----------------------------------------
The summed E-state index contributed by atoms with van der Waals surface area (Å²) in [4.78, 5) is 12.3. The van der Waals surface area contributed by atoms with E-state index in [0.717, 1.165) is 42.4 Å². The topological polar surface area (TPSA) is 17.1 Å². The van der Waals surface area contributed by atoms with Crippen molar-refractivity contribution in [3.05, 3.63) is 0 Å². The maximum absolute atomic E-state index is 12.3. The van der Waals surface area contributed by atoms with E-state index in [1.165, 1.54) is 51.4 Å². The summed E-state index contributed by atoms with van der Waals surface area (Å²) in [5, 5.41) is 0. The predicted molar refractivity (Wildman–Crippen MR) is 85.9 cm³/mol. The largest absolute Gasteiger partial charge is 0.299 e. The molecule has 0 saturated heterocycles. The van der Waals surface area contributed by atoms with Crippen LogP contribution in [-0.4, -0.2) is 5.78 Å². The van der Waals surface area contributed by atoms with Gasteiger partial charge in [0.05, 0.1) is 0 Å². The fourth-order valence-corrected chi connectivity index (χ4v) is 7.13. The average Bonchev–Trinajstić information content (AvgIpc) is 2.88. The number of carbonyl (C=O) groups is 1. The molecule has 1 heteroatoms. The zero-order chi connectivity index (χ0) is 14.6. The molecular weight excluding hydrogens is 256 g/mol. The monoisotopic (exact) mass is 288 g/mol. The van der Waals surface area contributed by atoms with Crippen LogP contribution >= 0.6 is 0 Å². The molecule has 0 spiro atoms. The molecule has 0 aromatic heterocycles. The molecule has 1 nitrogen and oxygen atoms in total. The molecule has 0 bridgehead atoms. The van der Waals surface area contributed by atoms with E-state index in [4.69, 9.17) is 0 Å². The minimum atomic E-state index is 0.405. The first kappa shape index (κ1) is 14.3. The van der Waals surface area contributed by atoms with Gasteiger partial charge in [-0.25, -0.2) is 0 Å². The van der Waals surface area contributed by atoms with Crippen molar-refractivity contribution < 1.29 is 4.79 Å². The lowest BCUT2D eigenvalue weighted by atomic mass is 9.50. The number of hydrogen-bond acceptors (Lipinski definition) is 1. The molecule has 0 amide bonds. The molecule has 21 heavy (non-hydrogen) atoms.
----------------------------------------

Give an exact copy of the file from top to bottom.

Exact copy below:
The summed E-state index contributed by atoms with van der Waals surface area (Å²) in [4.78, 5) is 12.3. The van der Waals surface area contributed by atoms with E-state index in [0.717, 1.165) is 42.4 Å². The topological polar surface area (TPSA) is 17.1 Å². The van der Waals surface area contributed by atoms with Crippen molar-refractivity contribution in [3.05, 3.63) is 0 Å². The maximum absolute atomic E-state index is 12.3. The van der Waals surface area contributed by atoms with E-state index in [1.165, 1.54) is 51.4 Å². The summed E-state index contributed by atoms with van der Waals surface area (Å²) in [5, 5.41) is 0. The predicted molar refractivity (Wildman–Crippen MR) is 85.9 cm³/mol. The largest absolute Gasteiger partial charge is 0.299 e. The molecule has 0 saturated heterocycles. The van der Waals surface area contributed by atoms with Crippen LogP contribution in [-0.4, -0.2) is 5.78 Å². The van der Waals surface area contributed by atoms with Gasteiger partial charge in [0.05, 0.1) is 0 Å². The fourth-order valence-corrected chi connectivity index (χ4v) is 7.13. The average Bonchev–Trinajstić information content (AvgIpc) is 2.88. The number of carbonyl (C=O) groups is 1. The molecule has 1 heteroatoms. The zero-order chi connectivity index (χ0) is 14.6. The molecular weight excluding hydrogens is 256 g/mol. The monoisotopic (exact) mass is 288 g/mol. The van der Waals surface area contributed by atoms with Crippen LogP contribution >= 0.6 is 0 Å². The molecule has 0 spiro atoms. The molecule has 0 aromatic heterocycles. The molecule has 1 nitrogen and oxygen atoms in total. The molecule has 0 bridgehead atoms. The van der Waals surface area contributed by atoms with E-state index in [4.69, 9.17) is 0 Å². The minimum atomic E-state index is 0.405. The first kappa shape index (κ1) is 14.3. The van der Waals surface area contributed by atoms with Gasteiger partial charge in [-0.25, -0.2) is 0 Å². The van der Waals surface area contributed by atoms with Crippen molar-refractivity contribution < 1.29 is 4.79 Å². The lowest BCUT2D eigenvalue weighted by atomic mass is 9.50. The number of hydrogen-bond acceptors (Lipinski definition) is 1. The molecule has 0 amide bonds. The molecule has 21 heavy (non-hydrogen) atoms.